Coastal development is generally assessed subjectively, by considering the integration in the landscape of the reclamation, and pragmatically, by highlighting the economic advantages generated. A further type of assessment is called for: that of the impact on coastal ecosystems caused directly by reclamations from the sea.

The extent of of reclamations from the sea, compared to the original surface area and length of coastline, provides a basis for reliable quantitative assessment:

  • of the main ecological impact of reclamations resulting in the irreversible destruction of the shallow bottoms concerned,
  • of the landscape impact, taking into account the rate of artificialised coastline. Seen from the sea or the land, the coast offers a view of piles of blocks of rock, interlocking concrete tetrapods or vertical concrete jetties.

This process was initially undertaken in the 1970, but using manual calculations that were difficult to update. Assessments were also published for the Alpes-Maritimes (Meinesz, 1976 ; Meinesz et Lefevre, 1978), the Var (Meinesz et al. 1981), the Bouches-du-Rhône (Meinesz et al. 1982) and Corsica (Meinesz et al. 1980) with surveys for the Provence-Alpes-Côte d’Azur Region (Meinesz et al. 1990 et 1993). The data presented here is therefore an update of these data, extended to cover the whole of the French Mediterranean coast, including the shores of the Etang de Berre and the Principality of Monaco.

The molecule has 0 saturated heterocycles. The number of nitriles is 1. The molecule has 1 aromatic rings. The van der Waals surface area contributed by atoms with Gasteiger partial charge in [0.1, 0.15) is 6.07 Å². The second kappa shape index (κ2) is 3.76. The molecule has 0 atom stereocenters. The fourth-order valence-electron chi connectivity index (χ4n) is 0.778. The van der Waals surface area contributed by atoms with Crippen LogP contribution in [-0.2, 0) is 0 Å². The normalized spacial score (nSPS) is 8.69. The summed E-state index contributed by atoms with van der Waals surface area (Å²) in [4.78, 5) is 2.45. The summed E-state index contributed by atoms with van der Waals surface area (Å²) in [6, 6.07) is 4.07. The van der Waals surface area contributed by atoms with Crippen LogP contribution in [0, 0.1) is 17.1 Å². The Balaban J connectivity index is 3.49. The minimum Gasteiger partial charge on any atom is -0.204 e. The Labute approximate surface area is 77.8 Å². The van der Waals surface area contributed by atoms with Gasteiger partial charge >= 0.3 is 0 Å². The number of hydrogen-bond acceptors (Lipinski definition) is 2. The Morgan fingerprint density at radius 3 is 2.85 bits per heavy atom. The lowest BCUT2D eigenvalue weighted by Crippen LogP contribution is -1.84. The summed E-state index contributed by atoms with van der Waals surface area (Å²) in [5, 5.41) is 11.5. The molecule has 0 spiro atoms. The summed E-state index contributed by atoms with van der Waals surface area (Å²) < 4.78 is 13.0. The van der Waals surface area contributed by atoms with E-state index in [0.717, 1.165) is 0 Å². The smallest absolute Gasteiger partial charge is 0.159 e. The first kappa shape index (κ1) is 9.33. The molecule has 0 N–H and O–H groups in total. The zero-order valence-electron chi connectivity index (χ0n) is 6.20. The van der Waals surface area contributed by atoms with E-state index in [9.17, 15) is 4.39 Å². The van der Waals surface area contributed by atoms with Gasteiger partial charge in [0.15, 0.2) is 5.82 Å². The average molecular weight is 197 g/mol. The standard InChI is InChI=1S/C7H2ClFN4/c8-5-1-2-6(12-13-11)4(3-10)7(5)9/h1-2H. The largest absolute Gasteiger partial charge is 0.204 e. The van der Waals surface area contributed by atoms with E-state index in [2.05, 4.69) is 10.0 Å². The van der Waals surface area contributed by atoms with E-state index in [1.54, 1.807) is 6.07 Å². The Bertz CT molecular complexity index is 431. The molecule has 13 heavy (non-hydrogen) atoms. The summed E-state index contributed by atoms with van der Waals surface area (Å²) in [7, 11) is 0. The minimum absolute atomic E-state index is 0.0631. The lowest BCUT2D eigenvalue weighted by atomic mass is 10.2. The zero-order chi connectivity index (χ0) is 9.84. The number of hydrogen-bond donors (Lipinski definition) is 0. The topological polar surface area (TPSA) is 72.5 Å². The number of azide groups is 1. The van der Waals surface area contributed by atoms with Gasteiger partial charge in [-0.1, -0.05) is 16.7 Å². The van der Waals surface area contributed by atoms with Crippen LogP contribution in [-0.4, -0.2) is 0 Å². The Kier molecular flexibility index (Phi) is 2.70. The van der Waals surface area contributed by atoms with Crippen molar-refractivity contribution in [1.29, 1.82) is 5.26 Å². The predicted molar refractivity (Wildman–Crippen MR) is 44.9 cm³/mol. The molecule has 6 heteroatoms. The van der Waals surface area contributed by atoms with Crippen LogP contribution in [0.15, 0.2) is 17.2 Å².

A new system for collecting data has been applied using a Geographical Information System (GIS) coupled with computer data processing with online access (Internet) to the data produced.

 The data base designed by MEDAM (Meinesz et al. 2006) has been constantly updated (new reclamations identified) and improved over the years (Meinesz et al. 2010) by the addition of:

  • an image bank of photos of reclamations or of the coast prior to redevelopment,
  • historical data on redevelopments on reclaimed land (providing a basis for drawing histograms showing the progression of impacts),
  • better online access to data at the new website: the database now uses opensource technologies (PHP/MySQL) allowing greater flexibility of use and ensuring the security of the original data,
  • better cartographical presentation based on the IGN Geoportail database.